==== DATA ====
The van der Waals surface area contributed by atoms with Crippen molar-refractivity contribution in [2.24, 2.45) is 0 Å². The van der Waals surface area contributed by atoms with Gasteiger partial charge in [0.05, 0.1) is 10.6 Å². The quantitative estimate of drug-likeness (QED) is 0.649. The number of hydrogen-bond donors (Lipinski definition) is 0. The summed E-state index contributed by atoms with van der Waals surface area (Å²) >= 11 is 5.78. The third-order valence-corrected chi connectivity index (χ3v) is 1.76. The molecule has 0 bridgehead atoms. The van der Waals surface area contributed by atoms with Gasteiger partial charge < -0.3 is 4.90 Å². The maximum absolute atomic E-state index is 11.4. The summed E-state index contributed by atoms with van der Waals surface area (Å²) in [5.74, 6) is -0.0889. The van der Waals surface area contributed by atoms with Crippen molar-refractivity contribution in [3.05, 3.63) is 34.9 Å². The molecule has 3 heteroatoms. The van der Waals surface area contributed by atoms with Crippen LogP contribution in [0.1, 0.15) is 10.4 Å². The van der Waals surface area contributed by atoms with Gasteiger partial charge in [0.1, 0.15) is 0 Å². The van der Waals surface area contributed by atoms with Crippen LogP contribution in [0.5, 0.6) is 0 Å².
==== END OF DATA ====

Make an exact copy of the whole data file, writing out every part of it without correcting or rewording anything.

The van der Waals surface area contributed by atoms with Crippen molar-refractivity contribution in [2.24, 2.45) is 0 Å². The van der Waals surface area contributed by atoms with Gasteiger partial charge in [0.05, 0.1) is 10.6 Å². The quantitative estimate of drug-likeness (QED) is 0.649. The number of hydrogen-bond donors (Lipinski definition) is 0. The summed E-state index contributed by atoms with van der Waals surface area (Å²) >= 11 is 5.78. The third-order valence-corrected chi connectivity index (χ3v) is 1.76. The molecule has 0 bridgehead atoms. The van der Waals surface area contributed by atoms with Gasteiger partial charge < -0.3 is 4.90 Å². The maximum absolute atomic E-state index is 11.4. The summed E-state index contributed by atoms with van der Waals surface area (Å²) in [5.74, 6) is -0.0889. The van der Waals surface area contributed by atoms with Crippen molar-refractivity contribution in [3.05, 3.63) is 34.9 Å². The molecule has 3 heteroatoms. The van der Waals surface area contributed by atoms with Crippen LogP contribution in [0.1, 0.15) is 10.4 Å². The van der Waals surface area contributed by atoms with Gasteiger partial charge in [0.1, 0.15) is 0 Å². The van der Waals surface area contributed by atoms with Crippen LogP contribution in [0.5, 0.6) is 0 Å².